proj.name

and then I do:

proj.setMapping(B);
proj.name

Should 'name' still be accessible? If not, what's the algorithm to
delete? What happens if someone creates a property called 'name' and
then a new mapping is set that overwrites 'name'? I'm not saying that
these questions don't have answers - it's just that the approach creates
lots of corner cases. I'd much rather have the interface for Projections
be simple and have the mapping as a part of the query mechanism. That
is, once you get a Projection back - it is fairly static unless the
developer changes it.

> and that is it. Otherwise we seem to create confusion with too many
> optional parameters here and there...

This is my opinion, but I think that many JavaScript developers are just
fine with lots of optional/type-specific parameters. Just look at jQuery:

http://api.jquery.com/add/

... optional parameter city. Further evidence in the ajax() call for jquery:

http://api.jquery.com/jQuery.ajax/

Even the optional parameter 'settings' has optional parameters. I think
as long as all of the query parameters have a 'mapping' object as the
last/n-th parameter, we're good. That is, as long as we're consistent, I
don't think it'll be confusing.

> If all this was in Python, then we could use keyword arguments. Ie,
> one could define
> 
> document.getItemsByProperty(property, value=optionalValue,
> mapping={...})
> 
> the beauty of that is that, in python, all the variations are
> automatically valid:
> 
> document.getItemsByProperty(property) 
> document.getItemsByProperty(property, mapping={...}) 
> document.getItemsByProperty(property, mapping={...}, value="adfasf") 
> document.getItemsByProperty(property, value="adfasf", mapping={...}) 
> document.getItemsByProperty(property, value="adfasf")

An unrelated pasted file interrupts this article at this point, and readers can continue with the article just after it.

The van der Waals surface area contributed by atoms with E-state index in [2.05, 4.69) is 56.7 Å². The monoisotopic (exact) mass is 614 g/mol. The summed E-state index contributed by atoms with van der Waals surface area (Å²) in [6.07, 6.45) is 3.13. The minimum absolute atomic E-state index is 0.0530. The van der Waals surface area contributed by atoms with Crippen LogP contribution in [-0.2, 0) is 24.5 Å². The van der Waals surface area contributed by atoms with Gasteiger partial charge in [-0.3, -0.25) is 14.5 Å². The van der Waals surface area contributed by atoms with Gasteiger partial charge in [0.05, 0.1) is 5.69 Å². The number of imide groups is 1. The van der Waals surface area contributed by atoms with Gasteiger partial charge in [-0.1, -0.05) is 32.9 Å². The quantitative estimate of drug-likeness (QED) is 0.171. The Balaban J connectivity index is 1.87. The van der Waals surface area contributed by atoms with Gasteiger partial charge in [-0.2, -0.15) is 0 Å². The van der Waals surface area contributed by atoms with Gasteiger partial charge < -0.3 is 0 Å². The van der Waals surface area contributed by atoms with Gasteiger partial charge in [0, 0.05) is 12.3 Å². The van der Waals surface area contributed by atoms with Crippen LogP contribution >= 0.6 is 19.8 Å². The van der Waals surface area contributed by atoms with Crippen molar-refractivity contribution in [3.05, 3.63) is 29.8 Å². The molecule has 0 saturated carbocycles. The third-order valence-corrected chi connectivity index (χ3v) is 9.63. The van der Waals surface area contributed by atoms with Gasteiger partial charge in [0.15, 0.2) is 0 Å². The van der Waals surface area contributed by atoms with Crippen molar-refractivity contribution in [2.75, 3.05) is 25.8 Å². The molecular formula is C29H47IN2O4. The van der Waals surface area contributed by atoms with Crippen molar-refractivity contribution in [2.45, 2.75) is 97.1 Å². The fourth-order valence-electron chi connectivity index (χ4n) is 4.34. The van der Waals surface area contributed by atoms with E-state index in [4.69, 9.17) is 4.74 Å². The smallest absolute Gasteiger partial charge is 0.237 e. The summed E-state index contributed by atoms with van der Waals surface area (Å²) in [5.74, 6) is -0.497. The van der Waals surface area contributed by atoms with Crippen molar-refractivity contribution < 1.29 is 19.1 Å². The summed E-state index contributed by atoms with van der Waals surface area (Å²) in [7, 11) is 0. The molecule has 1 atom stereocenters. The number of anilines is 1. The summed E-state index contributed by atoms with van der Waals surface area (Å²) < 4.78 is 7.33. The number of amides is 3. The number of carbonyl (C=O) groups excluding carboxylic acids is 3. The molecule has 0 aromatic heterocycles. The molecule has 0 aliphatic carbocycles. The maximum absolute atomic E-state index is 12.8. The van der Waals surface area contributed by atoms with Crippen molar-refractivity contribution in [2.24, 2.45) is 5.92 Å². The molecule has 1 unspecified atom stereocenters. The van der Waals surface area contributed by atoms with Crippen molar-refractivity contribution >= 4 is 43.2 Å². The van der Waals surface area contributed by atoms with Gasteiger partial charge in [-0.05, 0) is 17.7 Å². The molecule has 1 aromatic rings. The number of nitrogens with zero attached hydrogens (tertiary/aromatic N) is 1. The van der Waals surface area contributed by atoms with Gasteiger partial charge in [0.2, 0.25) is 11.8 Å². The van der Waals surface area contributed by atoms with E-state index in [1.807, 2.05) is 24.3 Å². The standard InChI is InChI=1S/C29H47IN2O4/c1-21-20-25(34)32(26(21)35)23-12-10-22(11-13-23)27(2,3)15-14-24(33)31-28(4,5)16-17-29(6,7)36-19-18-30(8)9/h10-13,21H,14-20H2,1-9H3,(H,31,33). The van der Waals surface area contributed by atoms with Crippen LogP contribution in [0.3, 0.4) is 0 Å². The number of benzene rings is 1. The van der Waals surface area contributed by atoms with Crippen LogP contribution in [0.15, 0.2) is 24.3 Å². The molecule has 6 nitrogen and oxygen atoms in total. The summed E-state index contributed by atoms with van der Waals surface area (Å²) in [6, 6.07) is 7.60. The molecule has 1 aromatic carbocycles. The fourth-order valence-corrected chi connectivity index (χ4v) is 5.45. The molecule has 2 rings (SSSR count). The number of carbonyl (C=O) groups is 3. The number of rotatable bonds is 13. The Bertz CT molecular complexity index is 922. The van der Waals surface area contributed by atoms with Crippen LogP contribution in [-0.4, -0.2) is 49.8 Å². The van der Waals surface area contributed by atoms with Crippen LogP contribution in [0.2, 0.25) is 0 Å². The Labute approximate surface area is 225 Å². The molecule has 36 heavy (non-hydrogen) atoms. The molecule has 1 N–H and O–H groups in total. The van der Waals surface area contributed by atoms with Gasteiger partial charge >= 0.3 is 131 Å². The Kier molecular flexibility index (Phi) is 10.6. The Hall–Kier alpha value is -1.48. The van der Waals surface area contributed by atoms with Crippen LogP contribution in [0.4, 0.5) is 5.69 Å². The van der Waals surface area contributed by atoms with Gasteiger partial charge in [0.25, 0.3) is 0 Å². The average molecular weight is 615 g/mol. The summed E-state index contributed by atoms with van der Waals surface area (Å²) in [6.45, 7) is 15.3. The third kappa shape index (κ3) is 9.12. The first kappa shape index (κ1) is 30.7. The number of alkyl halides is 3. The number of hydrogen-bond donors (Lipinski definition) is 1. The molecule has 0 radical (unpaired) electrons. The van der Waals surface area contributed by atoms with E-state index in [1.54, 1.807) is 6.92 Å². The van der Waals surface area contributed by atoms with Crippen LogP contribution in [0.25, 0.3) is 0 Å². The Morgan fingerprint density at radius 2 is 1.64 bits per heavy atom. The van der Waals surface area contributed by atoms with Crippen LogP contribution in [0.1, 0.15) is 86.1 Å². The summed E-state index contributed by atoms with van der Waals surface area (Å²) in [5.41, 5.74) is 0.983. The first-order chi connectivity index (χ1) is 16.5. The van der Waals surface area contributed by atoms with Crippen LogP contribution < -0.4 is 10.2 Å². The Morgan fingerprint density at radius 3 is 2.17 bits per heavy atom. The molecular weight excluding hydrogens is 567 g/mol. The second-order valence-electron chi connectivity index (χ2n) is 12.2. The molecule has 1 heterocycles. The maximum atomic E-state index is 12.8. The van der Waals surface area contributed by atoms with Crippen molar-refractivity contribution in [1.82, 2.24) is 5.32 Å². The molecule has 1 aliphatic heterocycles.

> 
> Is it something that can be done in WebIDL/Javascript? If so, we can
> of course do it this way, but I have the impression that, otherwise,
> it becomes convoluted...

Yes, we could provide a 'settings' parameter as the last parameter:

var settings = {"mapping": {}, "value": "adfasf"}
document.getItemsByProperty(property, settings)

Lots of jQuery libraries do that. However, I don't think our API is
complicated enough to require that. Let me see if I can add the mapping
parameter w/o causing too much confusion. If, after looking at it, it's
clear that things are confusing - we can try the 'settings' parameter
approach.

> A bit related to my comment above, though probably just an editorial
> issue: section 3.2, advanced concepts, the text says:
> 
> document.getItemsByType("http://xmlns.com/foaf/0.1/Person");
> 
> is the same as
> 
> var people = document.data.rdfa.query({"rdf:type": "foaf:Person"}, 
> {"name": "foaf:name", "age": "foaf:age"});
> 
> And this is incorrect, because you cannot set the mapping as part of
> the getItemsByType call. 

Hmm, I think I meant that the query is the same (and I wasn't thinking
about the mapping when I wrote the text)... but you're right. The two
calls are different in the objects that they return.

> It should say:
> 
> var people = document.data.rdfa.query({"rdf:type": "foaf:Person"});
> 
> Or, we can say
> 
> pr = document.getItemsByType("http://xmlns.com/foaf/0.1/Person"); 
> pr[0].setMapping({"name": "foaf:name", "age": "foaf:age"})
> 
> If we add the extra setMapping method to Profile.

Right. I think we should add the mapping to the get* call. What do you
think?

> I have some troubles with the specification of the getElementsBy***
> methods.
> 
> The specification of getElementsBySubject says "explicitly specified
> the given subject". First of all, the same formulation should be used
> for getElementsByProperty otherwise it is not clear what happens to
> hanging rels: which element should be returned? The one that
> specifies, or the one that really makes use of it down the line?

The last time we talked about it, I remember consensus being "the
element that contains the actual @rel/@rev/@about/@property/etc.
Otherwise, things get very confusing/metaphysical - we get into
discussions about which element "truly defined a property".

> <span about="#me" rel="rdf:type" resource="foaf:name">...</span>
> 
> should
> 
> getElementByType("foaf:name") return the <span>, or is it reserved
> for an explicit @typeof usage?